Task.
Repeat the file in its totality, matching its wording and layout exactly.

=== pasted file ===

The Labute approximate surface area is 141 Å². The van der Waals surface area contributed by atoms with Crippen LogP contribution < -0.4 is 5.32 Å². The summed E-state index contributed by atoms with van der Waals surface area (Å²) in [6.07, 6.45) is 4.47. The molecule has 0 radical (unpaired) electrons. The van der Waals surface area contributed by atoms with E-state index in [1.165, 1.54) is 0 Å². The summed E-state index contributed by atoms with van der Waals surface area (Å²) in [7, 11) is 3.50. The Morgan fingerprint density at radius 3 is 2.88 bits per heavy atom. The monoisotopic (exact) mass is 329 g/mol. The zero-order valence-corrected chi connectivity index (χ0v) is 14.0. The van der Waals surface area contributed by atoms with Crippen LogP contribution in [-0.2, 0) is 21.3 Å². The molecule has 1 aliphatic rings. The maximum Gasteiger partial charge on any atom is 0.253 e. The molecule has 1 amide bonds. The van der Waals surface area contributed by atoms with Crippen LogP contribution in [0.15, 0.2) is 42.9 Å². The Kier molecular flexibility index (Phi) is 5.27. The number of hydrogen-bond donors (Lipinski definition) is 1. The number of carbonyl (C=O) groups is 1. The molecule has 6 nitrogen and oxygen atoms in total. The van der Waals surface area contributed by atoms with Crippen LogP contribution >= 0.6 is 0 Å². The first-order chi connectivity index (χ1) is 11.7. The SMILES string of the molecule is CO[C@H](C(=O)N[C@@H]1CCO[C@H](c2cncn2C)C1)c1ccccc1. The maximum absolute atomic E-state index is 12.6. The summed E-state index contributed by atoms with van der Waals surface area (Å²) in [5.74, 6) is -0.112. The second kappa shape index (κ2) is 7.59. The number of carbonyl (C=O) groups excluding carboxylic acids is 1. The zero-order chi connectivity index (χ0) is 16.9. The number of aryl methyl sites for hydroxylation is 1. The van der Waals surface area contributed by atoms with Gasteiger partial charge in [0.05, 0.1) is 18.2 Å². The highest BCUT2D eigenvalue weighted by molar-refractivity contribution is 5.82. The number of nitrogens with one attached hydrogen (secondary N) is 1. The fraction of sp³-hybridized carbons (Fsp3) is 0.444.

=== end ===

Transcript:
The Labute approximate surface area is 141 Å². The van der Waals surface area contributed by atoms with Crippen LogP contribution < -0.4 is 5.32 Å². The summed E-state index contributed by atoms with van der Waals surface area (Å²) in [6.07, 6.45) is 4.47. The molecule has 0 radical (unpaired) electrons. The van der Waals surface area contributed by atoms with E-state index in [1.165, 1.54) is 0 Å². The summed E-state index contributed by atoms with van der Waals surface area (Å²) in [7, 11) is 3.50. The Morgan fingerprint density at radius 3 is 2.88 bits per heavy atom. The monoisotopic (exact) mass is 329 g/mol. The zero-order valence-corrected chi connectivity index (χ0v) is 14.0. The van der Waals surface area contributed by atoms with Crippen LogP contribution in [-0.2, 0) is 21.3 Å². The molecule has 1 aliphatic rings. The maximum Gasteiger partial charge on any atom is 0.253 e. The molecule has 1 amide bonds. The van der Waals surface area contributed by atoms with Crippen LogP contribution in [0.15, 0.2) is 42.9 Å². The Kier molecular flexibility index (Phi) is 5.27. The number of hydrogen-bond donors (Lipinski definition) is 1. The number of carbonyl (C=O) groups is 1. The molecule has 6 nitrogen and oxygen atoms in total. The van der Waals surface area contributed by atoms with Crippen LogP contribution >= 0.6 is 0 Å². The first-order chi connectivity index (χ1) is 11.7. The SMILES string of the molecule is CO[C@H](C(=O)N[C@@H]1CCO[C@H](c2cncn2C)C1)c1ccccc1. The maximum absolute atomic E-state index is 12.6. The summed E-state index contributed by atoms with van der Waals surface area (Å²) in [5.74, 6) is -0.112. The second kappa shape index (κ2) is 7.59. The number of carbonyl (C=O) groups excluding carboxylic acids is 1. The zero-order chi connectivity index (χ0) is 16.9. The number of aryl methyl sites for hydroxylation is 1. The van der Waals surface area contributed by atoms with Gasteiger partial charge in [0.05, 0.1) is 18.2 Å². The highest BCUT2D eigenvalue weighted by molar-refractivity contribution is 5.82. The number of nitrogens with one attached hydrogen (secondary N) is 1. The fraction of sp³-hybridized carbons (Fsp3) is 0.444.